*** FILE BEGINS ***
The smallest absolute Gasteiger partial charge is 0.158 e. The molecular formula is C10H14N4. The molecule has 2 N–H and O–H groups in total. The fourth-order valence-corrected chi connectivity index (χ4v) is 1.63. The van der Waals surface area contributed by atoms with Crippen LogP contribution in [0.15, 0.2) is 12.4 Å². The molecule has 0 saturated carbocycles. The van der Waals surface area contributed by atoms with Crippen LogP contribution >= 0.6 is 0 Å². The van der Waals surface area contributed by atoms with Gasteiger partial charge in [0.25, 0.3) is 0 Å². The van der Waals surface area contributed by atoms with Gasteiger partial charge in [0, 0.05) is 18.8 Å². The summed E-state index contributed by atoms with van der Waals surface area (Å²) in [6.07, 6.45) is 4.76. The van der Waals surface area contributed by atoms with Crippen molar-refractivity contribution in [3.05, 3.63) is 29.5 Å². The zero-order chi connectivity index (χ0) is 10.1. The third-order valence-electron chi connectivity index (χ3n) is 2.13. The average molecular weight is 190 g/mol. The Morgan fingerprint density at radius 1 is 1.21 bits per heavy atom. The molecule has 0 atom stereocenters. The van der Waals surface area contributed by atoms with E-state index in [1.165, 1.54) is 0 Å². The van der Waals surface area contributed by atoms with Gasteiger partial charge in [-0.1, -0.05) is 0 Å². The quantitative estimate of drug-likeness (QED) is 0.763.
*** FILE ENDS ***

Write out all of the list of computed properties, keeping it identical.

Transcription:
The smallest absolute Gasteiger partial charge is 0.158 e. The molecular formula is C10H14N4. The molecule has 2 N–H and O–H groups in total. The fourth-order valence-corrected chi connectivity index (χ4v) is 1.63. The van der Waals surface area contributed by atoms with Crippen LogP contribution in [0.15, 0.2) is 12.4 Å². The molecule has 0 saturated carbocycles. The van der Waals surface area contributed by atoms with Crippen LogP contribution >= 0.6 is 0 Å². The van der Waals surface area contributed by atoms with Gasteiger partial charge in [0.25, 0.3) is 0 Å². The van der Waals surface area contributed by atoms with Gasteiger partial charge in [0, 0.05) is 18.8 Å². The summed E-state index contributed by atoms with van der Waals surface area (Å²) in [6.07, 6.45) is 4.76. The van der Waals surface area contributed by atoms with Crippen molar-refractivity contribution in [3.05, 3.63) is 29.5 Å². The zero-order chi connectivity index (χ0) is 10.1. The third-order valence-electron chi connectivity index (χ3n) is 2.13. The average molecular weight is 190 g/mol. The Morgan fingerprint density at radius 1 is 1.21 bits per heavy atom. The molecule has 0 atom stereocenters. The van der Waals surface area contributed by atoms with E-state index in [1.165, 1.54) is 0 Å². The van der Waals surface area contributed by atoms with Gasteiger partial charge in [-0.1, -0.05) is 0 Å². The quantitative estimate of drug-likeness (QED) is 0.763.